<marler8997> why would we want to maintain the C version manually after 1.0 instead of just updating it using the C backend?
<marler8997> oh I see
<pixelherodev> marler8997: nope
<marler8997> in other words, not maintaining a C version of the compiler, but utilizing the c backend to make a C version of the compiler available
<marler8997> oh you know what, I read through issue 6378 again...and I think I misunderstood what Andrew's proposal was. I think he's actually proposing exactly what I suggested
<marler8997> I could be misunderstanding the requirement, but I don't see the need to manually support a C version of the zig compiler for bootstrapping if we have a C backend...?
<marler8997> justin_smith, do you have an idea what they meant in this particular case by dependency loop?
<justin_smith> marler8997: reading what they said, it's a dependency loop, where each stage relies on the other
<marler8997> pixelherodev, what do you mean by "a bootstrap loop"?
<pixelherodev> marler8997: not sure if your comment on #6378 has been addressed, but the fundamental issue (to me) with using CBE to regularly regenerate a "stage1" is that we would be trapped in a bootstrapping loop, effectively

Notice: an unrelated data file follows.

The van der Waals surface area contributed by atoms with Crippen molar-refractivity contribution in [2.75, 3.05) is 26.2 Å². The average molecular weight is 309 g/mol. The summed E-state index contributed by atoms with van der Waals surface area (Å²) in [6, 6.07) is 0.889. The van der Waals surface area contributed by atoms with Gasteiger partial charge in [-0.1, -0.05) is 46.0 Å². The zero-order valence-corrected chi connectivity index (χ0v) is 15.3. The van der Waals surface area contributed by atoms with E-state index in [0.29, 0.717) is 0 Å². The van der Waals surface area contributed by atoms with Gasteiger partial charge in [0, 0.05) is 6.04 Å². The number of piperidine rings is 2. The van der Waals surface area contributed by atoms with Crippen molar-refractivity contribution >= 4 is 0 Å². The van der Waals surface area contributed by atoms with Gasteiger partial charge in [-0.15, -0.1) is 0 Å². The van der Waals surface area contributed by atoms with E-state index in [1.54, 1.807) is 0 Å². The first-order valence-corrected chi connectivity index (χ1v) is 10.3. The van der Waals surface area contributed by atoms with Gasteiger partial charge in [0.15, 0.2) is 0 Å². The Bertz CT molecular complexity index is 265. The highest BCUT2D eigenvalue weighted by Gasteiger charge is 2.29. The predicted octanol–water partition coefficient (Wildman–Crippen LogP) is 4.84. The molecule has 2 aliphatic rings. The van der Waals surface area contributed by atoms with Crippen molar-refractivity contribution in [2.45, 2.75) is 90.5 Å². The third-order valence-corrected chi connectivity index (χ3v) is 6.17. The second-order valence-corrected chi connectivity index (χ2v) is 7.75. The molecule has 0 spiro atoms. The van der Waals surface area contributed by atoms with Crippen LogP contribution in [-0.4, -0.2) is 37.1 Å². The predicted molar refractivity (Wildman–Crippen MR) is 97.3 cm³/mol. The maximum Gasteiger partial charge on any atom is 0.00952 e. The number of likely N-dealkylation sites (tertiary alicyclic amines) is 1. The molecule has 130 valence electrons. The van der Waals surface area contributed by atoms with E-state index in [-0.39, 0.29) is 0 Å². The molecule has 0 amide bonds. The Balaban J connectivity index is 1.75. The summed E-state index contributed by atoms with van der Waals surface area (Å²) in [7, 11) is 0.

<marler8997> created issue here: https://github.com/ziglang/zig/issues/6523
<marler8997> Compiler from September 28 (0.6.0+e60939bfa) works
<marler8997> I'm linking to openssl (libcrypto.so.1.1 and libssl.so.1.1), it looks like I'm missing a "runpath" in my executable with the latest compiler
<marler8997> having runtime loader problems with the latest zig compiler on NixOS...anyone else see something similar?


<marler8997> ikshuh, sure thing, at some point the goal will be to upstream it into the zig repo so everyone will just have it
<ikskuh> marler8997: thanks for zigup btw :)


<marler8997> I think I gotta go to bed, 4:30 AM my time
<marler8997> yeah you too
<pixelherodev> marler8997: thanks for the brainfood :)
<marler8997> lol
<marler8997> ah...I'm right :)
<marler8997> I thought the "a" stood for "ascii"?
<marler8997> well sure, and each program will have it's own branch predictions
<marler8997> it's almost as if, as processors get smarter, programs should get dumber
<marler8997> as processors get better, the more predictable you make your code the faster it generally goes
<marler8997> its' kinda funny